96m (315 feet)
Calculating stopping distance
When you will sit for an exam, the reference that I have given above surely would not suffice.
You will have to find out the ways of the calculation so that you can answer any complicated questions.
The following section will describe how you can calculate stopping distance on paper and pen.
For reference, suppose a car is running at a speed of 50km/h.
Now let’s calculate both the thinking distance and braking distance to find out the stopping distance of the car-
Calculating thinking distance
The formula to find out thinking distance is-
T.D = (s x r)/3.6
- T.D = Thinking Distance
- s = Speed in km/h
- r = Reaction time in second
Therefore, the thinking distance of the car is-
(50x1)/3.6 = 13.9m
Calculating the braking distance
The formula to calculate braking distance is-
B. D = s2/250xf
- B. D = Braking distance
- s = Speed in km/h
- f= Coefficient of friction, which is around 0.8 on a dry road condition and 0.1 on an icy track.
Therefore, the braking distance of the car is-
502/(250x0.8) = 12.5m
Calculating the stopping distance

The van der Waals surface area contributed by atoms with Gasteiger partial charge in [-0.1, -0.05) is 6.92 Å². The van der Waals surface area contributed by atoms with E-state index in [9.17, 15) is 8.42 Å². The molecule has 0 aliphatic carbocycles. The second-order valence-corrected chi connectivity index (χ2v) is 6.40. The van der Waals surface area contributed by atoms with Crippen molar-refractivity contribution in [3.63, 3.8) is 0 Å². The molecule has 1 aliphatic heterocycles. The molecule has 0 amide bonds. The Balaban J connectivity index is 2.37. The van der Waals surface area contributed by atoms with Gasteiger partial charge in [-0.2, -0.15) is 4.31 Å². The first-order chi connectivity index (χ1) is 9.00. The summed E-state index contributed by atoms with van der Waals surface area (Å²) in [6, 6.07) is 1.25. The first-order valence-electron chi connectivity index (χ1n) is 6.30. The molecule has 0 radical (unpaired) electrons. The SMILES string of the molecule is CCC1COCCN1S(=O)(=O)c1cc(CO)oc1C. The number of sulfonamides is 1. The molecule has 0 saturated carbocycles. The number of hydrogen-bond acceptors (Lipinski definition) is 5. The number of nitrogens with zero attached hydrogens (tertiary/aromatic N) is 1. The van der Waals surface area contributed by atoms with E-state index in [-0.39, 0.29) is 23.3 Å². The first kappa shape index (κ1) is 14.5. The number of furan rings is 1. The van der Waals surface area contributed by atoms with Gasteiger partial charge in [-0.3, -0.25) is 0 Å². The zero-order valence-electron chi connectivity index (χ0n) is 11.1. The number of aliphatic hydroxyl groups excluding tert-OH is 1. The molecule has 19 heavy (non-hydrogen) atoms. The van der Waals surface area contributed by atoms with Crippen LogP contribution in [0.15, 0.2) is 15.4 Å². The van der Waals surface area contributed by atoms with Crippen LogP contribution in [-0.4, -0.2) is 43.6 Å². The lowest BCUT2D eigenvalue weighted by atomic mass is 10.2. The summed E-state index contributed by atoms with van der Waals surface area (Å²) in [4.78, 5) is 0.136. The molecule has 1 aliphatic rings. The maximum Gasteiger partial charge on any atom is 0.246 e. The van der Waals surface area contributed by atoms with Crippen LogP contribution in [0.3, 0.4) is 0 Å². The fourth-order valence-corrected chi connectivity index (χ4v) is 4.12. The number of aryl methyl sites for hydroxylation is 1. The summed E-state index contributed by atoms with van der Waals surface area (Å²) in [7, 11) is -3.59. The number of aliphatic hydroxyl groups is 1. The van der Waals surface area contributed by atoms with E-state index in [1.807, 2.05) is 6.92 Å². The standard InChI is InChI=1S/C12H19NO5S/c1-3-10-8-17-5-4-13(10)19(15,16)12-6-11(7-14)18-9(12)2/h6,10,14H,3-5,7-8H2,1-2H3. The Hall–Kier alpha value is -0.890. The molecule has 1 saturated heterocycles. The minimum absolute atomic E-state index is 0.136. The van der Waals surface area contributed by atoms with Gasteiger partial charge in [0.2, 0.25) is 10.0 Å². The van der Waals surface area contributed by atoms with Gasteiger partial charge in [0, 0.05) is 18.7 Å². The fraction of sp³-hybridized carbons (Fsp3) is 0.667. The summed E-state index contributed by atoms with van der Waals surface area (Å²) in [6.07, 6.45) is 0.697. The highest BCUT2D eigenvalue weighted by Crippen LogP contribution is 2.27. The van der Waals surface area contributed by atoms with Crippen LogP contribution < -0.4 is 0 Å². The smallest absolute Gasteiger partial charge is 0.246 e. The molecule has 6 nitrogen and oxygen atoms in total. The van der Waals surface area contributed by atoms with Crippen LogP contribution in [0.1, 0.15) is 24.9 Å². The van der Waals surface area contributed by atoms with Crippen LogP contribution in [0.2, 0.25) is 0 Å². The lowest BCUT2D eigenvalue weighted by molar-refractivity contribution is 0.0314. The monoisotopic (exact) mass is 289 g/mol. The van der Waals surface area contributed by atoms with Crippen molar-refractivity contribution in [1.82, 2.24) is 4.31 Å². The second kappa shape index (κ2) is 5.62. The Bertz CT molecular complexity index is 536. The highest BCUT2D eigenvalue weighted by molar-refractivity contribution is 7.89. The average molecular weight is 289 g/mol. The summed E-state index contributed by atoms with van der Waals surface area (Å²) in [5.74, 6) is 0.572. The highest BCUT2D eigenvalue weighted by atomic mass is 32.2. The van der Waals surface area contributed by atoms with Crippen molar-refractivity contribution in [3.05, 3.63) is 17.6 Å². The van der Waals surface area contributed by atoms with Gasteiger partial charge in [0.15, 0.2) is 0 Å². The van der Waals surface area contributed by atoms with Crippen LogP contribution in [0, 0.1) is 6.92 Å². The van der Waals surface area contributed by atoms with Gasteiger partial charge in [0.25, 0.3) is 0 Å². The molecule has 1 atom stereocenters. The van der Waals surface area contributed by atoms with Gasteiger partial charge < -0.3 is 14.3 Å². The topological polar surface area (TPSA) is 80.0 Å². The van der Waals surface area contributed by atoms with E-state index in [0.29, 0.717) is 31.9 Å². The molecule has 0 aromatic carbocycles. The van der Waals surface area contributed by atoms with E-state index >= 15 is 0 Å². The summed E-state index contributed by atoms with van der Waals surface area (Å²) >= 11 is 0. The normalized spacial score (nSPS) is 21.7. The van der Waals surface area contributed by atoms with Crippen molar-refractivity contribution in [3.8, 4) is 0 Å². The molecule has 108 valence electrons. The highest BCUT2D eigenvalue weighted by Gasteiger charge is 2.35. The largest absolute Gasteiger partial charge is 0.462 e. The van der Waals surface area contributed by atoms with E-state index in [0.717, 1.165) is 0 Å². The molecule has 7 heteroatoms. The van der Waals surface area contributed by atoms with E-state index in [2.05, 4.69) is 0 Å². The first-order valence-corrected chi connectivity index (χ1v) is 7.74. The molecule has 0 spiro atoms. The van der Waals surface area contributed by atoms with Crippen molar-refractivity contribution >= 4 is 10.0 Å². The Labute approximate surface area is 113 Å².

Now that we have got the thinking distance and braking distance of the car, let’s calculate the total stopping distance of the car.
The formula to calculate the stopping distance is-
- Stopping distance = Thinking distance + braking distance
= 13.9m + 12.5m =26.4m
To know more about stopping distance, consider checking this extract that has summarized the whole topic in a very organized way.
Shortcut for calculating thinking distance
If a car is running at a speed of 50km/h, the shortcut to calculate the thinking distance is-
- 5x1x3= 15m
- 5= the single digit that remains after excluding o from the speed of the vehicle, which is 50km/h.
- 1= the reaction time in second
- 3= multiply the previous two numbers by 3 to get the expected thinking distance
Shortcut for calculating the braking distance
If a car is running at a speed of 50km/h, the shortcut to calculate the braking distance is-
- 5x5x0.4 = 10m
- 5 = the single digit that remains after excluding 0 from the speed of the vehicle, which is 50km/h.
- 5 = You need to multiply the single digit by the same number. In our case, the single digit that we found was 5. Therefore, we are multiplying 5 by 5.